I think this ghost cake is the epitome of "Australian home baking". It is so quintessentially a Women's Weekly thing to re-use your egg shells to make the ghost eyes! I love any recipe that says "wash out your egg shells and put them aside for use later on". It makes me feel like I am back in the culinary desert of the seventies.
And really, the only frightening thing about this lovely little ghost cake, is just how long it took me to make it.
I baked this cake three times. Which totally goes against my near-enough-is-good-enough philosophy. That's the philosophy I adopt when I am baking on a Friday night and I have ahem, relaxed into the weekend via the odd G&T. Or two.
But I should have realised things weren't going to go to plan when I dropped an entire egg into the mixing bowl. Shell and all. Fatal error number one.
Oddly enough, this did not stop me in my tracks. It should have. But I kept going. Some part of my mind said Oh don't worry, it'll be fine. Fine! Don't you worry a bit about that shell.
Readers, that was the G&T talking.
Shortly after though, I did actually realise that crunchy cake was not going to win anyone over. And this cake was being made for a child in the household of my cake-diverting villainous colleague. So I turned off the beater and picked out every single bit of shell I could see. And kept going.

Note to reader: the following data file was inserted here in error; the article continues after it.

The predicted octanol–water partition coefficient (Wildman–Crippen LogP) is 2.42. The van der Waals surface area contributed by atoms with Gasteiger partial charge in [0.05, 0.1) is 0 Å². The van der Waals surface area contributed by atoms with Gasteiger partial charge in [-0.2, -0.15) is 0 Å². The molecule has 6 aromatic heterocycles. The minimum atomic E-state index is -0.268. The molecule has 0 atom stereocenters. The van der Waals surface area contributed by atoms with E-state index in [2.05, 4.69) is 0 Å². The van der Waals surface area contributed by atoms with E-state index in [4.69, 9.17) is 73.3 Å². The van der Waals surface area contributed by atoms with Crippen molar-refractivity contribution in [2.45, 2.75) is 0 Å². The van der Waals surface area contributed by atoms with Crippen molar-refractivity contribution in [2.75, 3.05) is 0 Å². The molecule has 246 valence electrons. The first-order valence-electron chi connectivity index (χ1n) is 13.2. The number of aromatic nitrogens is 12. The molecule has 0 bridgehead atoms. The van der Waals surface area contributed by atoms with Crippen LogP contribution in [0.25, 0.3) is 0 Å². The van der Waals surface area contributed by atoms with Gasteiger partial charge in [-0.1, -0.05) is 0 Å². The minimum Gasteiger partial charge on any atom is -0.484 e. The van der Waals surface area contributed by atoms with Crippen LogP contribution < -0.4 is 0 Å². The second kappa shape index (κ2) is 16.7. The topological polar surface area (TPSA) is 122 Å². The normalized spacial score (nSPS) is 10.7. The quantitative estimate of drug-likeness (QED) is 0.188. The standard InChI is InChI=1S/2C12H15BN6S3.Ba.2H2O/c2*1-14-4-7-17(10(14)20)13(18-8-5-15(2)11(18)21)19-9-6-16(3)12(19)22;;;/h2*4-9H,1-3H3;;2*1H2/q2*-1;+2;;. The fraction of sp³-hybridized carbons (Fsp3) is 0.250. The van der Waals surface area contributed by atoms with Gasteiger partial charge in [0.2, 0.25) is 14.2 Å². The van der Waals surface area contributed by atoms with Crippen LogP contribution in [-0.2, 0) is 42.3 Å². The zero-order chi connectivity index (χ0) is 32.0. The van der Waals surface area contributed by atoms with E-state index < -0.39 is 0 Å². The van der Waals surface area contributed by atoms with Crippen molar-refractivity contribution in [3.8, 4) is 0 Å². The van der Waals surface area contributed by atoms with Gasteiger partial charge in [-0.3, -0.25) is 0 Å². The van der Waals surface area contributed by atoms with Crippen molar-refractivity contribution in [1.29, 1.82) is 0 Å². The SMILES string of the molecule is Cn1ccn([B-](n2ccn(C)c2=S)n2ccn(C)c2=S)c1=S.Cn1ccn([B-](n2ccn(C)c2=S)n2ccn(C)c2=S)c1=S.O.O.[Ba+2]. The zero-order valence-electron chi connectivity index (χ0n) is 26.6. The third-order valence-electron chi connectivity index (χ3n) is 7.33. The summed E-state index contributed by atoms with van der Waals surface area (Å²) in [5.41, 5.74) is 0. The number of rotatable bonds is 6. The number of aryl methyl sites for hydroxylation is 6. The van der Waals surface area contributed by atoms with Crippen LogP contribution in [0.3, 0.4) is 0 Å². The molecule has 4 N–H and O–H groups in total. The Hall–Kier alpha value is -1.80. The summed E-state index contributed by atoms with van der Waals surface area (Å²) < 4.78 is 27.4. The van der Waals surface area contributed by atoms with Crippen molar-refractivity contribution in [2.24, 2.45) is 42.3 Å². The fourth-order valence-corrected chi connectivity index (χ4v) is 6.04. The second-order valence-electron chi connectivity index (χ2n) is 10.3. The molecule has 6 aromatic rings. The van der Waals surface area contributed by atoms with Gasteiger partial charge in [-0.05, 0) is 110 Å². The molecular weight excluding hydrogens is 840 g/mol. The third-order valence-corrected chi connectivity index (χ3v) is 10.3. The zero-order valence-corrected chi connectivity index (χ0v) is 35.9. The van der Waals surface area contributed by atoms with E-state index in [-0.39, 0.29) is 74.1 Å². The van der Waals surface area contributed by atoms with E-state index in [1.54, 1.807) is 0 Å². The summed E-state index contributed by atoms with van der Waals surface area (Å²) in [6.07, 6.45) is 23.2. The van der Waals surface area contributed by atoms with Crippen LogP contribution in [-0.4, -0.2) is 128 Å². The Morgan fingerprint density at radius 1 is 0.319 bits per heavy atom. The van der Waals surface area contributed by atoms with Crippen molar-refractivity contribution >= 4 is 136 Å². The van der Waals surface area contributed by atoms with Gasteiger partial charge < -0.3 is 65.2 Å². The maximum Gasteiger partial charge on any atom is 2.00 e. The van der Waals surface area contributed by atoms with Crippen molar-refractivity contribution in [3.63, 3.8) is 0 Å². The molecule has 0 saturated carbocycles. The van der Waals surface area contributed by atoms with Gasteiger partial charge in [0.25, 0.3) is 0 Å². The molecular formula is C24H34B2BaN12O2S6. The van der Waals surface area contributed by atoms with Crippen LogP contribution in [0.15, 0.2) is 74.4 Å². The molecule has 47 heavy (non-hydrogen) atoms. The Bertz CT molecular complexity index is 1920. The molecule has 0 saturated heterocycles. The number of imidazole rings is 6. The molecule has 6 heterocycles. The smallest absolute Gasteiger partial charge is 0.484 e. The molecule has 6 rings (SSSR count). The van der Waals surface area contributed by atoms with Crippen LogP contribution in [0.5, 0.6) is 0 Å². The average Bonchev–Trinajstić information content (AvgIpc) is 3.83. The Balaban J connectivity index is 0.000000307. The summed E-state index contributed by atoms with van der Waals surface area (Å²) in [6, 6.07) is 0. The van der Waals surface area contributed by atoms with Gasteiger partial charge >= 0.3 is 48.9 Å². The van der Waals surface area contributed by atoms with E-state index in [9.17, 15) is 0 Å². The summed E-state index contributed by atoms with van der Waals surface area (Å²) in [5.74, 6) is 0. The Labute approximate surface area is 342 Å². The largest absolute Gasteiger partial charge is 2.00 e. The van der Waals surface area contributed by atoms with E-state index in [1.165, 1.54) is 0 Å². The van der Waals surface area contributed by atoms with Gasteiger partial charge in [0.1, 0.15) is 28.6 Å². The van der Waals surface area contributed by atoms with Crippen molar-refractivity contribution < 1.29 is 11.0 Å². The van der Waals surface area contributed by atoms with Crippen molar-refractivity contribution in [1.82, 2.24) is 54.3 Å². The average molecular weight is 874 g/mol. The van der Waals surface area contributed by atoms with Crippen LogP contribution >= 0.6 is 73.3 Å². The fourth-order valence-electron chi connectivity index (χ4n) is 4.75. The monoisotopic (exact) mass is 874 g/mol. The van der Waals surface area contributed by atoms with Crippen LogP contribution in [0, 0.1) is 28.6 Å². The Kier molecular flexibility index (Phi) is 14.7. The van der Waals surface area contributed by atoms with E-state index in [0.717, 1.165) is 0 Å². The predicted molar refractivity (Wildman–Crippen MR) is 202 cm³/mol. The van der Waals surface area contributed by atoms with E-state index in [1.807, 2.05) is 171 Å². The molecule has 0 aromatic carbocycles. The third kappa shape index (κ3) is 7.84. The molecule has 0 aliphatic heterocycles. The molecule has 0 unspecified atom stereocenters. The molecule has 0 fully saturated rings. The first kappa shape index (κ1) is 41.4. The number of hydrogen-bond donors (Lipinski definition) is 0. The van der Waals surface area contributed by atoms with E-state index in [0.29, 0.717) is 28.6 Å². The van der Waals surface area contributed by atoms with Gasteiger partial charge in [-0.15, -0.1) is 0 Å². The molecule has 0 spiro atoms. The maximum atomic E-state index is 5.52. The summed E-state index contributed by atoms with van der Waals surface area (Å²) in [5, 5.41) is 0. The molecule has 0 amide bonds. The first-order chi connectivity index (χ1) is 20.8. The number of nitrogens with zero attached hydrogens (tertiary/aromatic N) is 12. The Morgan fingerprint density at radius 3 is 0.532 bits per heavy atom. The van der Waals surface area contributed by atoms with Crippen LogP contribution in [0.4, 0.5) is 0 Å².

Fatal error number two. Why did I not bin the entire mixture and start again? Readers, I blame the G&T. (The second one).
So I baked the cake. After an hour in the over at low heat, I took it out. I let it rest for five minutes. I turned it out onto the wire rack to cool .... and saw a giant piece of shell, right in the middle.
I threw it away.
I tried again. This time, I cracked the egg into a separate bowl, just to be sure no shell could fall in. I baked the cake. I let it rest for five minutes. I turned it out onto the wire rack to cool .... and the entire thing deflated in a saggy puff of steam.
I threw it away. And had a little cry. And some more gin.
The third time, it worked. I have no idea how, because by this time I was most definitely in a gin-sozzled state. But even the marshmallow icing turned out fine, with its palaver of you-must-get-the-sugar-mixture-to -exactly-115-degrees-exACTly-I-said.
Just when I thought I'd made it safely to the finish line, I faltered. As I was adding the coloured coconut (and I still have red hands from that stuff, who thought of that idea?) to the plate, some coconut accidentally fell onto the marshmallow. And stuck fast. And when I tried to get it off, a whole bit as big as a ten-cent piece peeled off in my fingers. Dear god!
I covered it up with plain coconut. It was still patently obvious. Look at this picture. Look at it.
Luckily for me, as the cake-diverting villainous colleague was putting the cake in his car, he did exactly the same thing and knocked off a bit of the arm. So I felt much better.
And in the end, Atticus loved his cake. Let us never speak of it again.